There are many actions that can be brought against law enforcement in civil court, but perhaps the most well-known is what we lawyers call a 1983 suit. And it’s not just against the police, it’s against the government or a branch of it. Under 42 U.S.C. § 1983, plaintiffs can bring a suit for deprivation of civil rights. This law is the major vehicle for most suits which seek redress for violations of civil rights by the state, including violations of the 14th amendment, which prohibits discrimination by the state. It’s a big deal and it’s very useful.

But there are limits and one of those is qualified immunity. The doctrine of qualified immunity is complex and vexing, but in short, it means that even if it’s found that a law enforcement officer violated someone’s civil rights, if that right is not clearly established by existing case law, they cannot be liable for the violation. This doctrine protects “all but the plainly incompetent or those who knowingly violate the law” according to the Supreme Court. It’s infuriating.

Solution: Reform and new law

This one is tough. Much like with the use fo force, qualified immunity is a doctrine that exists because the courts and legal systems want to give police as much leeway as possible in doing their job, because they see that as the only way police can be effective. Changing this mindset and these laws requires, like everything else, massive systemic change that will be slow and frustrating.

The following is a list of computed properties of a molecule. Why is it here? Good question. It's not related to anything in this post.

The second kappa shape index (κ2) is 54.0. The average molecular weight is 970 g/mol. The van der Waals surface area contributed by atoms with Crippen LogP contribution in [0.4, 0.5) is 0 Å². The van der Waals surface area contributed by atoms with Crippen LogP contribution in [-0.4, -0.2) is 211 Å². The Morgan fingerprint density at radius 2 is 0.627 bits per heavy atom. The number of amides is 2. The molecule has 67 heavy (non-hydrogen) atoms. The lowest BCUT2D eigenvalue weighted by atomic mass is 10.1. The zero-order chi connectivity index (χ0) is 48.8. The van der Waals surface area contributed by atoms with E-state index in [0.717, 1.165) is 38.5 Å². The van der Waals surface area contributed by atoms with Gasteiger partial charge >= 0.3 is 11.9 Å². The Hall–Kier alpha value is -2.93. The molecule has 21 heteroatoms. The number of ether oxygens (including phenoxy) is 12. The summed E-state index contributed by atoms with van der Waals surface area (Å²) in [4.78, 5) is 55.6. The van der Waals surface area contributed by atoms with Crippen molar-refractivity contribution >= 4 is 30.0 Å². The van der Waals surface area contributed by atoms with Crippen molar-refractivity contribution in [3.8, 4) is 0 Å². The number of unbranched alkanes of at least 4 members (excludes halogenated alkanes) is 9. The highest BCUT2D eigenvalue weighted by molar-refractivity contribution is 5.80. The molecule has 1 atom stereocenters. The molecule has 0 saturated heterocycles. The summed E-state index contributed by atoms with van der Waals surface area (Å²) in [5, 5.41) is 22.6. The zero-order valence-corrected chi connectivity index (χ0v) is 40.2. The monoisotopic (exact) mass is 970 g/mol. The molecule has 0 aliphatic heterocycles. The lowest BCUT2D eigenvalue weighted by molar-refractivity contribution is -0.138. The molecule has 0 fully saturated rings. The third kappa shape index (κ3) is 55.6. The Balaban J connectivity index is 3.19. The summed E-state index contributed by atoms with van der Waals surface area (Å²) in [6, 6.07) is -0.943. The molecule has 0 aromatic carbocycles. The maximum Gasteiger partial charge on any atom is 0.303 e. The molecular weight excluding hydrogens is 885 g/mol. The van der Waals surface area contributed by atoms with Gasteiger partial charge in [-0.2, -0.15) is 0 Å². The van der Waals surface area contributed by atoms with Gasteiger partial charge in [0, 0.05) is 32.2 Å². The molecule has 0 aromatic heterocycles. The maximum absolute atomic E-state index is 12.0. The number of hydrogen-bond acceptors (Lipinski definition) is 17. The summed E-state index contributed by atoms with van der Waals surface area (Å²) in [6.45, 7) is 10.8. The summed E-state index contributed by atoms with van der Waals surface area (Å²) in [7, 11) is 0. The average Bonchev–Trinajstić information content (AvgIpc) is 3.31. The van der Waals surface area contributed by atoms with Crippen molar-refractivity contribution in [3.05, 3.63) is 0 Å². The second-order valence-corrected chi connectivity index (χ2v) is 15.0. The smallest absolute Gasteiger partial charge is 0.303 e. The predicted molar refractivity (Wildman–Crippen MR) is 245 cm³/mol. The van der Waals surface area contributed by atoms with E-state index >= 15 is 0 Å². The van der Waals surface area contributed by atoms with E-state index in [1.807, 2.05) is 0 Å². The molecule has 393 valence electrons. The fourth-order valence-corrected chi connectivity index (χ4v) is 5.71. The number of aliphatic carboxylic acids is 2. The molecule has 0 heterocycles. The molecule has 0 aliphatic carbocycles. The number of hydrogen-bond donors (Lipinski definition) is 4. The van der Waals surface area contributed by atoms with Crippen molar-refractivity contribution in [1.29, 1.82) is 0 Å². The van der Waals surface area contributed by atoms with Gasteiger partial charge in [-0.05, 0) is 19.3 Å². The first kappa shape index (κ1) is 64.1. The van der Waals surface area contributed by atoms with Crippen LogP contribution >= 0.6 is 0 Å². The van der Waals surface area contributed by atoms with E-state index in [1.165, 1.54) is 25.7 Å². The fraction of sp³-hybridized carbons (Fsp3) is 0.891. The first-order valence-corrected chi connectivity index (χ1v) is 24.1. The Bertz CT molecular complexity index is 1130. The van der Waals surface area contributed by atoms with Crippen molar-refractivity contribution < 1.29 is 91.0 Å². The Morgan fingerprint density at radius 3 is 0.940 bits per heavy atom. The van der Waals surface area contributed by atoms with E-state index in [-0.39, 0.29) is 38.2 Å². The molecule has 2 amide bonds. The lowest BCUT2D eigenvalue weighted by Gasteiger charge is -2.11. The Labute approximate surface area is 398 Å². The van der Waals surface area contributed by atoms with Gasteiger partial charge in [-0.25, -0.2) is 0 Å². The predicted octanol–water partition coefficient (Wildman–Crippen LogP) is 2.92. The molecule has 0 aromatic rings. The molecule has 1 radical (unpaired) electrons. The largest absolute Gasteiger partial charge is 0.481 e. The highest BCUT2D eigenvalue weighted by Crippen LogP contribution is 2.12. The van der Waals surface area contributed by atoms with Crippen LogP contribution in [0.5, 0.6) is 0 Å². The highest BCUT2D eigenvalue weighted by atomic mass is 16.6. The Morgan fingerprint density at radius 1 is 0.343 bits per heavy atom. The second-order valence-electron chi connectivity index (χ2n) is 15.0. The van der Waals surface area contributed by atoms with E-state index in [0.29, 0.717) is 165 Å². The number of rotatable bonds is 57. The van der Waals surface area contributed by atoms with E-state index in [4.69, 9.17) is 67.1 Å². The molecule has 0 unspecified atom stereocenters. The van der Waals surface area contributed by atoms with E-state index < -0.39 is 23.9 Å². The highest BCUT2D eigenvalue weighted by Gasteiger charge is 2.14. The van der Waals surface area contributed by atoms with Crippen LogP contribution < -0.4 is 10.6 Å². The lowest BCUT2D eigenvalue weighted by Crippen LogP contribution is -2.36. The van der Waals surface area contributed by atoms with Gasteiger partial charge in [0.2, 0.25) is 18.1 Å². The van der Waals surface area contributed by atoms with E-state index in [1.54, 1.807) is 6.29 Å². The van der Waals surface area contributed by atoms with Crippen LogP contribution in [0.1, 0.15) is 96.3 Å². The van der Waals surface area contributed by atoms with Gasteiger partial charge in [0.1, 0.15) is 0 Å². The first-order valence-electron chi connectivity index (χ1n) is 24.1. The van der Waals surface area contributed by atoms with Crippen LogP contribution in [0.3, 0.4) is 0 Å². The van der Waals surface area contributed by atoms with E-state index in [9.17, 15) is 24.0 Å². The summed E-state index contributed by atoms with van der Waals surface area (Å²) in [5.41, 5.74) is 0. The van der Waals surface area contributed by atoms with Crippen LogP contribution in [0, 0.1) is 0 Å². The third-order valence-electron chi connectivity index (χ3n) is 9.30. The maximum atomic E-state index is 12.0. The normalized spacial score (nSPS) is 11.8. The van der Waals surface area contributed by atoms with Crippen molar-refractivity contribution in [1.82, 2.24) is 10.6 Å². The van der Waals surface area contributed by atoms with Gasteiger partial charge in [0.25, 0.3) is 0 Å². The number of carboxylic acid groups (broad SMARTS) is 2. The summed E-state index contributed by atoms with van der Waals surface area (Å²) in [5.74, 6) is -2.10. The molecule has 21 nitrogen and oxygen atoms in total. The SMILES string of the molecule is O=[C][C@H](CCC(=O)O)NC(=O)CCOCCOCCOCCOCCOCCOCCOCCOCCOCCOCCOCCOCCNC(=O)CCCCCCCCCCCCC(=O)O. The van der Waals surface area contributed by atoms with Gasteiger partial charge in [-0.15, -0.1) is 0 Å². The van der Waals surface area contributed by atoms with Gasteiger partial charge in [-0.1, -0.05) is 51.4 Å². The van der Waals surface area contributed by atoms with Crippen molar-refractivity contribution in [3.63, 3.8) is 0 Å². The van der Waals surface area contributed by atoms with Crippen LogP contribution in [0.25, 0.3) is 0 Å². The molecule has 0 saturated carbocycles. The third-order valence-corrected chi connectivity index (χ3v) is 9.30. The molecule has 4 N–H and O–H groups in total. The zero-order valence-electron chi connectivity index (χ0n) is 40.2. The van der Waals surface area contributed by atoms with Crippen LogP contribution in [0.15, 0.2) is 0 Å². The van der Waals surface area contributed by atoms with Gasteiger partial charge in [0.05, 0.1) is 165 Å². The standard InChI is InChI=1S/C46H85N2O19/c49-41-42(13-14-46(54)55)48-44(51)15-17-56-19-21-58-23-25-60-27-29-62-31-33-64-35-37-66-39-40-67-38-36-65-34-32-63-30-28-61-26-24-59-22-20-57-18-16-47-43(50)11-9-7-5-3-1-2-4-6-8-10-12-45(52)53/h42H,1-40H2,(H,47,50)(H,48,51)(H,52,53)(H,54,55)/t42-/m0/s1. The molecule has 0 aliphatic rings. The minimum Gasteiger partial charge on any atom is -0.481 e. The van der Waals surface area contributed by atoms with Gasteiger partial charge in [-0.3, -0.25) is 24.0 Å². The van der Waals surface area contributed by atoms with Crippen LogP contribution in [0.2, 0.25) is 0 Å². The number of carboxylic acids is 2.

But it is possible. Contact your reps. Run for office. Donate or volunteer for civil rights groups. Talk to people. The narrative needs to change from one of “cops need to be able to take any life to protect us” to one where we question and educate law enforcement and the public, and that actually causes change. We cannot tolerate a system that empowers and protects police at the expense of Black lives.

Angry and want to do something right now? Keep reading, keep learning, keep helping, and if you can, start here for donations to organizations doing the hard work of changing things as they stand now.

(Image: BRIDGET BENNETT/AFP via Getty Images)

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Jessica Mason (she/her) is a writer based in Portland, Oregon with a focus on fandom, queer representation, and amazing women in film and television. She's a trained lawyer and opera singer as well as a mom and author.